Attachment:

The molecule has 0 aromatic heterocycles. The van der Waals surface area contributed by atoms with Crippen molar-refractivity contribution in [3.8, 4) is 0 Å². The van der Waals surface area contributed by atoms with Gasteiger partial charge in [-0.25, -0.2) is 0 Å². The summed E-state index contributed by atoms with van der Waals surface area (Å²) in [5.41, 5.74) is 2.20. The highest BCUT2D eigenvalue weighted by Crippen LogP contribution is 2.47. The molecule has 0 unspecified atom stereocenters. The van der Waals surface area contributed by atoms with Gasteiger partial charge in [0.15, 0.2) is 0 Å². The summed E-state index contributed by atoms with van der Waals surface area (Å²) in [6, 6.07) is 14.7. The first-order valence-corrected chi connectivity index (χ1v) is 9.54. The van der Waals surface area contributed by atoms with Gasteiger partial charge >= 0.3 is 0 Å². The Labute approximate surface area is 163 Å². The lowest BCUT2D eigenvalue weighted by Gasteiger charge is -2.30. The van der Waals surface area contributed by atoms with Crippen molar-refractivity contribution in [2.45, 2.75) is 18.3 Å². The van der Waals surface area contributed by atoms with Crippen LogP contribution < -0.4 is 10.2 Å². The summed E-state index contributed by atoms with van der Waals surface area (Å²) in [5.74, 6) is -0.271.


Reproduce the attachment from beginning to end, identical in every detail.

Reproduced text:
The molecule has 0 aromatic heterocycles. The van der Waals surface area contributed by atoms with Crippen molar-refractivity contribution in [3.8, 4) is 0 Å². The van der Waals surface area contributed by atoms with Gasteiger partial charge in [-0.25, -0.2) is 0 Å². The summed E-state index contributed by atoms with van der Waals surface area (Å²) in [5.41, 5.74) is 2.20. The highest BCUT2D eigenvalue weighted by Crippen LogP contribution is 2.47. The molecule has 0 unspecified atom stereocenters. The van der Waals surface area contributed by atoms with Gasteiger partial charge in [0.15, 0.2) is 0 Å². The summed E-state index contributed by atoms with van der Waals surface area (Å²) in [6, 6.07) is 14.7. The first-order valence-corrected chi connectivity index (χ1v) is 9.54. The van der Waals surface area contributed by atoms with Gasteiger partial charge >= 0.3 is 0 Å². The Labute approximate surface area is 163 Å². The lowest BCUT2D eigenvalue weighted by Gasteiger charge is -2.30. The van der Waals surface area contributed by atoms with Crippen molar-refractivity contribution in [2.45, 2.75) is 18.3 Å². The van der Waals surface area contributed by atoms with Crippen LogP contribution < -0.4 is 10.2 Å². The summed E-state index contributed by atoms with van der Waals surface area (Å²) in [5.74, 6) is -0.271.